Friday, November 30, 2007

Talia Sasson

The author of a highly influential government report on illegal outposts in the West Bank has recently warned the government against approving a new justice ministry proposal that would allow state funding for outposts, Haaretz has learned.

In her letter to the Ministerial Committee on Unauthorized Outposts - a panel which was formed to implement her report on the subject - Tali [oh, she's cute little 'Tali' now and not Talia?] Sasson says the proposal would constitute "a clear and immediate violation of the prime minister's prior commitments to the president of the United States."

More below but to the point or, rather, her point.

Talia lies.

Olmert's comittment to Annapolis and President Bush concerned "unauthorized outposts" Authorized outposts are fine.

I mentioned that matter in a previous post of mine - she should really read my blog.

Here is Bush's summation of the understandings he reached with Olmert:-

Israel must demonstrate its support for the creation of a prosperous and successful Palestinian state by removing unauthorized outposts

Talia's a lawyer. She doesn't understand? What part of that sentence above doesn't she understand?


The ministry's proposal, which will come up for discussion in 10 days, advocates cementing Jewish ownership of land that is owned by Palestinians, Sasson said. She also criticized what she called "allowing state funding for illegal outposts." The proposal was drafted in consultation with various parties, including settler and political leaders. One of these leaders was Avigdor Lieberman, who is a member of the committee on outposts and leader of Yisrael Beiteinu.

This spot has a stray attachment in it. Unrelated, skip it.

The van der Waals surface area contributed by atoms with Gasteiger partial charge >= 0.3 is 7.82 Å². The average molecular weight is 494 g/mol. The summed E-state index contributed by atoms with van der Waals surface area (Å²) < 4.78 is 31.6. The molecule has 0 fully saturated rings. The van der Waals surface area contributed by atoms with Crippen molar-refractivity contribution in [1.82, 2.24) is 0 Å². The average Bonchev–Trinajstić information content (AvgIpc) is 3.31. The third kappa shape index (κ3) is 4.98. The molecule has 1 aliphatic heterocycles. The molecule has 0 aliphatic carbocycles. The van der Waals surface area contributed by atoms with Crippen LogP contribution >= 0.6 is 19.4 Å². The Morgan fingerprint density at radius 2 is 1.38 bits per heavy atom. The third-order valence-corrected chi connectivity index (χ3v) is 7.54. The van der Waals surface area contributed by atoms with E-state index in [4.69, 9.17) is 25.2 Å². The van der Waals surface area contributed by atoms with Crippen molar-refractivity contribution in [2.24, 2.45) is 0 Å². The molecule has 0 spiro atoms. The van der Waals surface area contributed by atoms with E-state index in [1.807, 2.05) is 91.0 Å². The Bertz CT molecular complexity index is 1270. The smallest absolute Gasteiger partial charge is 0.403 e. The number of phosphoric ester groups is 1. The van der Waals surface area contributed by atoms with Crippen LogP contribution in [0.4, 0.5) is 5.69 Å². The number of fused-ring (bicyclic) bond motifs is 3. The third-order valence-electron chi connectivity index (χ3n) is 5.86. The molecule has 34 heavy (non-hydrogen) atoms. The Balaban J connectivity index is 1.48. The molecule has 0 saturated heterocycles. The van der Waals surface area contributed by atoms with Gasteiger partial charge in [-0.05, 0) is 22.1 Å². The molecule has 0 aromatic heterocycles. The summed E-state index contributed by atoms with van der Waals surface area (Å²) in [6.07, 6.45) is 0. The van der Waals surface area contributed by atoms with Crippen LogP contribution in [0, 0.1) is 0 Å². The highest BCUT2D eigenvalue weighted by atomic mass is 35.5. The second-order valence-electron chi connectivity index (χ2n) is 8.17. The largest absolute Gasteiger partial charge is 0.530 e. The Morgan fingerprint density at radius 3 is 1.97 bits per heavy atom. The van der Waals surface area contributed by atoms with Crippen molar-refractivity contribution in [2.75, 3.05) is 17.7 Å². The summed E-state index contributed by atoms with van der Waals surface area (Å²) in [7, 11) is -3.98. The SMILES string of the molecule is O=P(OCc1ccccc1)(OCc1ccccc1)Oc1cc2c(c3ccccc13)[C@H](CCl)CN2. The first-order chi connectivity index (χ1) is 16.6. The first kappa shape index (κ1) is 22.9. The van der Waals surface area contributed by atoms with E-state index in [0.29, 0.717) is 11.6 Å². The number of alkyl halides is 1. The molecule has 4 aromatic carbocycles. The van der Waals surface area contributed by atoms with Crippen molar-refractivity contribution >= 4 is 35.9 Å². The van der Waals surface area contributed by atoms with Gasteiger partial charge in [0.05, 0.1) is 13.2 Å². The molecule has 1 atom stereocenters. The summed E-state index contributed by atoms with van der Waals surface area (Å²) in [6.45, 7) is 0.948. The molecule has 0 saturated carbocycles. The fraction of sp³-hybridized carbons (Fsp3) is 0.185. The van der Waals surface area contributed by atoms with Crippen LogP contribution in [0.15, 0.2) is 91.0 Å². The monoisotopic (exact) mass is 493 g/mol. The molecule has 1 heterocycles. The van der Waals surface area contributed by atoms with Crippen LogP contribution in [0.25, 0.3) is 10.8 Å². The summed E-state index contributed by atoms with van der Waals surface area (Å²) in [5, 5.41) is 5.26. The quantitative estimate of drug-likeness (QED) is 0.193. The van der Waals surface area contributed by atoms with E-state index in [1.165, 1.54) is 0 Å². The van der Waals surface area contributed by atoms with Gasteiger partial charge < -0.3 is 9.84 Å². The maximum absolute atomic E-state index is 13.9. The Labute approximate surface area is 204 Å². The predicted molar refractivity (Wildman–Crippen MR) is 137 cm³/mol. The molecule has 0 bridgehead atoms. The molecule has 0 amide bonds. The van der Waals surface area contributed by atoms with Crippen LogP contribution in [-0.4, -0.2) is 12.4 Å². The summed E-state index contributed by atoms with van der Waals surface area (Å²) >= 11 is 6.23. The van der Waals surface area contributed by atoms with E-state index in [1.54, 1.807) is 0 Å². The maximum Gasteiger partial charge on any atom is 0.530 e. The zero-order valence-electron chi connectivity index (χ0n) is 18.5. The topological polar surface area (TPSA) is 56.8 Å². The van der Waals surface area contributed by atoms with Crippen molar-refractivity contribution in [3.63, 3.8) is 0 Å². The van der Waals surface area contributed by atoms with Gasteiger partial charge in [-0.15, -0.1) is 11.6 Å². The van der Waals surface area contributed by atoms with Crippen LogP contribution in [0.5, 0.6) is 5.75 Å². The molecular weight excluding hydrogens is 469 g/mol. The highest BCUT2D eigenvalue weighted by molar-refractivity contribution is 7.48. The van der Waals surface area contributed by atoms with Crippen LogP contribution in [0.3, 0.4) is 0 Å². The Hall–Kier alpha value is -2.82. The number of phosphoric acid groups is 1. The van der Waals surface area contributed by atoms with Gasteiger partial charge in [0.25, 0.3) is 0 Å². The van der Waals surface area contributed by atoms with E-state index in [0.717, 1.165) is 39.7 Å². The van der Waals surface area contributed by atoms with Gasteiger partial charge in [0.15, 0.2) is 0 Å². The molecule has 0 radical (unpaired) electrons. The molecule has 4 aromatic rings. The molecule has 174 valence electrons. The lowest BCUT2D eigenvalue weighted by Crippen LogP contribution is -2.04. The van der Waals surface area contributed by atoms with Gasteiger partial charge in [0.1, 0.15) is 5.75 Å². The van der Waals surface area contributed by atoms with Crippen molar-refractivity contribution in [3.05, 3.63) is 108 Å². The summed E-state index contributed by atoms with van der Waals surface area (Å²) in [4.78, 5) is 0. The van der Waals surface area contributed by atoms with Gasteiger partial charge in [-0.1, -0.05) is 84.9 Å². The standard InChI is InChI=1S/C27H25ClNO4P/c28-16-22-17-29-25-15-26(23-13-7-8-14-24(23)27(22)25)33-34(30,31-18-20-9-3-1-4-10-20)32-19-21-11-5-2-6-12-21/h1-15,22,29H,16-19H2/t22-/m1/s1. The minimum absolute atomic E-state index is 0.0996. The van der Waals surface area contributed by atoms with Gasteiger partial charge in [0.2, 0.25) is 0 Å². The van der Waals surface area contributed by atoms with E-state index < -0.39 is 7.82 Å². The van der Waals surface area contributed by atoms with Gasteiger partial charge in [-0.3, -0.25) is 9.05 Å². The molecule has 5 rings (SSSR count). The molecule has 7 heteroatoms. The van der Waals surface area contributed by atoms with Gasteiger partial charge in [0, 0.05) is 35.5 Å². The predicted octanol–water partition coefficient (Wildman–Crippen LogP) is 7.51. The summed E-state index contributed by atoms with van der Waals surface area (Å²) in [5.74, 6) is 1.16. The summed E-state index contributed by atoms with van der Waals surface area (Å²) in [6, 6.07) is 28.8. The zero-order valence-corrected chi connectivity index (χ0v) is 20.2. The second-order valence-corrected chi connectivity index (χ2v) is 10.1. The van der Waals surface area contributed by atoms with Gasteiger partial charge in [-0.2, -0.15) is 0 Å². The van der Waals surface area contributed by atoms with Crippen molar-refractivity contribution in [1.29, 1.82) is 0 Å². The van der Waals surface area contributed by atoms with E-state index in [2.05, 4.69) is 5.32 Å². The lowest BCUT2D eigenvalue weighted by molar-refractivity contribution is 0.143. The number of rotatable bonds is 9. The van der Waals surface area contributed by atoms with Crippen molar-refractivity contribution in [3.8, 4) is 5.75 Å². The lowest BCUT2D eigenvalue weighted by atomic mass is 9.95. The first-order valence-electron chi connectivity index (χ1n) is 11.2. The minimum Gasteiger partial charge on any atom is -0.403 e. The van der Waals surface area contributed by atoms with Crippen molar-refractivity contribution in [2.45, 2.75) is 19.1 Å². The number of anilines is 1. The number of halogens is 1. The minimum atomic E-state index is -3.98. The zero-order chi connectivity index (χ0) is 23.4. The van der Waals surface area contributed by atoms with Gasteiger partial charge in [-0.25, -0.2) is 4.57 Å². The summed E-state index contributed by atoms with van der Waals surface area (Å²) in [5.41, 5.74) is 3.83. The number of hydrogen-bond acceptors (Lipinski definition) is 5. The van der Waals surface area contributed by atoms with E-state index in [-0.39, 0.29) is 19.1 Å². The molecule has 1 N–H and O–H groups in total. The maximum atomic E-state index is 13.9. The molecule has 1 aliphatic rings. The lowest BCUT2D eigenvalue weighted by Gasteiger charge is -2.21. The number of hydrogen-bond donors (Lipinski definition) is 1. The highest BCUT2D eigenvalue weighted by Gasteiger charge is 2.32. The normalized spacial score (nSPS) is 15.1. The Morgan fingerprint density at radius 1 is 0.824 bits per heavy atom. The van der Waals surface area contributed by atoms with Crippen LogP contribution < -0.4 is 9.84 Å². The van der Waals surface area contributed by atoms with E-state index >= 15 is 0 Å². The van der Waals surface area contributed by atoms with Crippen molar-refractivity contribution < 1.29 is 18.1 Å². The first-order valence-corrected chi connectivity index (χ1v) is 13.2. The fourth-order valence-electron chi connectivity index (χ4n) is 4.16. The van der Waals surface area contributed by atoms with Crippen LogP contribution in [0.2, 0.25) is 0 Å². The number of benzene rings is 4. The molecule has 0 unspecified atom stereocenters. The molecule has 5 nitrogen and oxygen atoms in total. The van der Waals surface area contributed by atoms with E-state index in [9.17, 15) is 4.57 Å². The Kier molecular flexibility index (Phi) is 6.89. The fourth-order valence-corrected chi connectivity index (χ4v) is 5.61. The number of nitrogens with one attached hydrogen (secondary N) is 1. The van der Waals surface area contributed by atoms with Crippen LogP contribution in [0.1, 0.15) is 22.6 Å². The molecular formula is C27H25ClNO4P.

Political analysts anticipate the committee to vote in favor of the proposal. Kadima's members of the committee - Vice Premier Haim Ramon, Foreign Minister Tzipi Livni, Justice Minister Daniel Friedmann, Public Security Minister Avi Dichter and Minister for the Development of the Negev and the Galilee Jacob Edery - are expected to vote in favor.

"The proposal clearly conflicts with the report's findings and recommendations, and does not agree with the government's decision to form the ministerial committee in March 2005," Sasson wrote in her letter - a copy of which was sent to Attorney General Menachem Mazuz's office.

"The proposal only appears to keep with the spirit of the document. But by stating exceptions to the rules put forth in the report, the proposal suggests turning the exception into the rule and vice versa," Sasson recently told the committee.

A major contention for Sasson is a clause stating that settlements would be allowed to realize old building plans that have been approved by former governments. "This allows expanding settlements by a letting them form a new 'neighborhood' several kilometers away from the main settlement," Sasson says. "These so-called neighborhoods will in fact become new settlements."

P.S. No, they won't. They are part of the existing communities.

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